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Yet, even now, after more than three decades of progress under Title IX, many schools are still in violation of the law, and girls’ and women’s sports advocates continue to press for better enforcement.

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“It still affects girls every day,” says David Salter, author of Crashing the Old Boys’ Network: The Tragedies and Triumphs of Girls and Women in Sports. “I have three daughters and, as they entered school, I became angry about the lack of sports opportunities for them.”

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P class=MsoBodyText style="MARGIN: 0in 0in 0pt">Benefits Beyond Sports

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Supporters of Title IX and the changes it has wrought point to the benefits beyond physical fitness that increased participation in sports has provided girls.

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“The positives go on and on,” says Elise Amour, whose 14-year-old daughter, Celeste, has been playing basketball since she was 5. “Self-esteem building, learning to be a winner and a loser, what it means to be on a team, supporting and respecting each other, the ability to focus and the motivation to win, being organized, compromising, coping with disappointment, and understanding what good sportsmanship is all about.”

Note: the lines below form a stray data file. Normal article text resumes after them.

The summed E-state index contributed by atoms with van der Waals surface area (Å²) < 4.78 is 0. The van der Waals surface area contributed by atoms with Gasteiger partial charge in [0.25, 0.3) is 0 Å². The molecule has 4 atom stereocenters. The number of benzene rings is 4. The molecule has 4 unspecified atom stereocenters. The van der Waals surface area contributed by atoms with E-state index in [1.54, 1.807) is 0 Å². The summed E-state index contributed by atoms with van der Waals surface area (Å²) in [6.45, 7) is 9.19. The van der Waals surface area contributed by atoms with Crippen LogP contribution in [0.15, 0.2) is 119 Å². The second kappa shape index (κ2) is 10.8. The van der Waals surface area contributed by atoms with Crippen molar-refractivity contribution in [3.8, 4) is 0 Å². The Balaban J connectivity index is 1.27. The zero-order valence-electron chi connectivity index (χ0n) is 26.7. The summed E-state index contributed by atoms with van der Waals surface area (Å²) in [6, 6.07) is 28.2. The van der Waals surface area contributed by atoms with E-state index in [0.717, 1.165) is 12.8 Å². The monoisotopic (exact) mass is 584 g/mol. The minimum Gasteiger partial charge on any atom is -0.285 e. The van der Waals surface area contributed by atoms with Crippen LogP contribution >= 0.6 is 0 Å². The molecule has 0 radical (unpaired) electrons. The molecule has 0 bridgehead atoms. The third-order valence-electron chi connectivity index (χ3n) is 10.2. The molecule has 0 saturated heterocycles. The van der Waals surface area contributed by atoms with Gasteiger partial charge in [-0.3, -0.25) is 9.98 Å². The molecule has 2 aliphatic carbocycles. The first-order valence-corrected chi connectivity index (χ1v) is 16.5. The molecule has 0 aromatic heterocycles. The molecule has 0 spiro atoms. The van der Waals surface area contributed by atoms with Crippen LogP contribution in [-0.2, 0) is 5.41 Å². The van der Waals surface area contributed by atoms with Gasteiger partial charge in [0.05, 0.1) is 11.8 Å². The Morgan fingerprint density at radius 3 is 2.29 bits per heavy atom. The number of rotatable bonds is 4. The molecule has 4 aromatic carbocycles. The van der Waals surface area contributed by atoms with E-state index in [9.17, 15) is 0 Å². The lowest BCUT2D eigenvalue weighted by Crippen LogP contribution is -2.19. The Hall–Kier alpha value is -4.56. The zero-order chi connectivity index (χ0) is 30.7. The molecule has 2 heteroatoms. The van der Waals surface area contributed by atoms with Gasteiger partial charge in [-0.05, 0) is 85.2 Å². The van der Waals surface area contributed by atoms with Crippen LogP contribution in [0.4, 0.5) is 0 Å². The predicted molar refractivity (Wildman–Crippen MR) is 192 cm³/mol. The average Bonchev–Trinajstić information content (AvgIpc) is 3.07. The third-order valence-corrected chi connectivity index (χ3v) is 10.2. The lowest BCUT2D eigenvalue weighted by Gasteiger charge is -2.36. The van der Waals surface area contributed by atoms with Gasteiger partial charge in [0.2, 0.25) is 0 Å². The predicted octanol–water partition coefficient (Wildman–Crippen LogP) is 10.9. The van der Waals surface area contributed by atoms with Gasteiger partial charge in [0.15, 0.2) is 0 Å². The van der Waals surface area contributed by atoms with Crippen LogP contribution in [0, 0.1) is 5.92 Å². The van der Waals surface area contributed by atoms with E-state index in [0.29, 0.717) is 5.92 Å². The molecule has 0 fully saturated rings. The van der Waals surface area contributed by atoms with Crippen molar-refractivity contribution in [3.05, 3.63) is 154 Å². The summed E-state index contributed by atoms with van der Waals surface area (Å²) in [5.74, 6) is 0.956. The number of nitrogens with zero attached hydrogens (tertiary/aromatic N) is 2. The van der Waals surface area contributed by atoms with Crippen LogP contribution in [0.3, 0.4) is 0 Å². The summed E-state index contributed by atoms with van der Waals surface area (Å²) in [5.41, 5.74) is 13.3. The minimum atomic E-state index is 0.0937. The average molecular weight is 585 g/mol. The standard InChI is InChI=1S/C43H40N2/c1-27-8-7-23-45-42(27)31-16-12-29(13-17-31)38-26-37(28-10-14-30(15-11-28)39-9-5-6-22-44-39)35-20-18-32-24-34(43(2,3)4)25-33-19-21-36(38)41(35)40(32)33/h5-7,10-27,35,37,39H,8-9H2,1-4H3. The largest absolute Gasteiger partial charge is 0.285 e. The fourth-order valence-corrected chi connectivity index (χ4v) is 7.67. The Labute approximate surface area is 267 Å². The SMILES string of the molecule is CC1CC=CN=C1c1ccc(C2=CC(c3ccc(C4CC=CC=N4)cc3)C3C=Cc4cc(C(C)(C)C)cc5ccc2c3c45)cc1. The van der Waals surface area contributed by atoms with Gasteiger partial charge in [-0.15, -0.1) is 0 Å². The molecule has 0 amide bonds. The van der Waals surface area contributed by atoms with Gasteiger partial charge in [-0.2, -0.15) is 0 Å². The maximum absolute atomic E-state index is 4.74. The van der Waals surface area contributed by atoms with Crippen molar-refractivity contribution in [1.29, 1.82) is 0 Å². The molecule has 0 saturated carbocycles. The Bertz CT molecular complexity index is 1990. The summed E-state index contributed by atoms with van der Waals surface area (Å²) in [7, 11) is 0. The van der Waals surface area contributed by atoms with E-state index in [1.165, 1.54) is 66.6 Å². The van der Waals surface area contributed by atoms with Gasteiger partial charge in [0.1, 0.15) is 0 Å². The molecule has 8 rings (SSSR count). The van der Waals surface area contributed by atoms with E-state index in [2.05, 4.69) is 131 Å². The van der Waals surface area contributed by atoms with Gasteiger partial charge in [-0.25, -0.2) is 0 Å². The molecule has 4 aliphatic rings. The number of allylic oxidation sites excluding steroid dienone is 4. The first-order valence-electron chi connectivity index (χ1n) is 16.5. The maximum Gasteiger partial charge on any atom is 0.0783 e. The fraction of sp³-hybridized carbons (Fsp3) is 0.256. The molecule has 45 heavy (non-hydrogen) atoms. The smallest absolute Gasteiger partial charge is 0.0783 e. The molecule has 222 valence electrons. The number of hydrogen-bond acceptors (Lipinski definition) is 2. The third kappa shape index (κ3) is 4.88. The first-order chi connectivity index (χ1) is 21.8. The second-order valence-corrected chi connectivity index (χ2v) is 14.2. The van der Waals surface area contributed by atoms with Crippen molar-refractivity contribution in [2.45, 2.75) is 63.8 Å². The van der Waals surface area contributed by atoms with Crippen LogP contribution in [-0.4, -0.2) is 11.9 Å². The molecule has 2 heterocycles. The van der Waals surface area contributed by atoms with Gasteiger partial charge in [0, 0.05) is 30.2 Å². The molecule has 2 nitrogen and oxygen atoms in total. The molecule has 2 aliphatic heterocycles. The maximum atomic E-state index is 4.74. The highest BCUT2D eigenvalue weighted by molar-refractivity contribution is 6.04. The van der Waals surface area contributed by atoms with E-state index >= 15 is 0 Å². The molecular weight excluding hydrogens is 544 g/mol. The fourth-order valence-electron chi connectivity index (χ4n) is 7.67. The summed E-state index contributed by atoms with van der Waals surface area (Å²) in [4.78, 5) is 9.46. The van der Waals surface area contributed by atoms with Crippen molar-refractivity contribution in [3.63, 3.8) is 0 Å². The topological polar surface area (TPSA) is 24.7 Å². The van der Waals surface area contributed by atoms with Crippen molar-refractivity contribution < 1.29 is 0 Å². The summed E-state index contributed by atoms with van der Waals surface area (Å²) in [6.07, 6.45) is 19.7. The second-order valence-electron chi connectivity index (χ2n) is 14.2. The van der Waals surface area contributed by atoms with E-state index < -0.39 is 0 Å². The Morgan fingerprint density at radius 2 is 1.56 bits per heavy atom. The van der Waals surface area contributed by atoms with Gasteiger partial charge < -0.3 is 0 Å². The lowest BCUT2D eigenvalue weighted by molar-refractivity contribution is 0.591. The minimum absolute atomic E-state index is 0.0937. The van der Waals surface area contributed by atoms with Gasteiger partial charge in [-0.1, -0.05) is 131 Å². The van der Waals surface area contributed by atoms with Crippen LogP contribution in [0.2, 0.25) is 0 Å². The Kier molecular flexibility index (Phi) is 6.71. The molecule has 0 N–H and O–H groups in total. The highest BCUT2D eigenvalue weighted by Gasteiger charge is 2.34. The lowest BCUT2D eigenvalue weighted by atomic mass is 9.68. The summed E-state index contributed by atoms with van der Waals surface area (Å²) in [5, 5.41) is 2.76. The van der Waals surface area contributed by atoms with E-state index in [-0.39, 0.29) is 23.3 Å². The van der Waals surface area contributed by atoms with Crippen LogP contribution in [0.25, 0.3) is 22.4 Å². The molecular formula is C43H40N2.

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Knollhoff’s daughter Jolene, 15, who participates in track and tennis, says, “I’ve learned to handle difficult situations, how to deal with people, and about winning and losing.”

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Salter points to studies that indicate that girls who participate in organized sports are “80 percent less likely to become pregnant as teenagers, 92 percent less likely to abuse alcohol, and three times more likely to graduate from high school” than those who do not. “Other research has shown that 88 percent of female executives participated in childhood sports,” he says.

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P class=MsoBodyText style="MARGIN: 0in 0in 0pt">The Downside?

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Suggs, who as a cross-country runner had seen his sport lose funding and had a “negative perception” of Title IX’s effects for years, now says, “The tragedy of Title IX is not that it has resulted in the cutting of men’s sports, but that women’s sports have now been dragged into the same arena as men’s.” The original supporters of Title IX, he argues, believed in “a sport for every girl and a girl for every sport. But now there is an emphasis on elite sports and elite athletes, who are identified at a very young age,” he says.

Suggs cites a story in which a soccer dad in Tyler, Texas, approached an opposition coach and asked him why, in defiance of the rules, he was not playing the girls on his bench.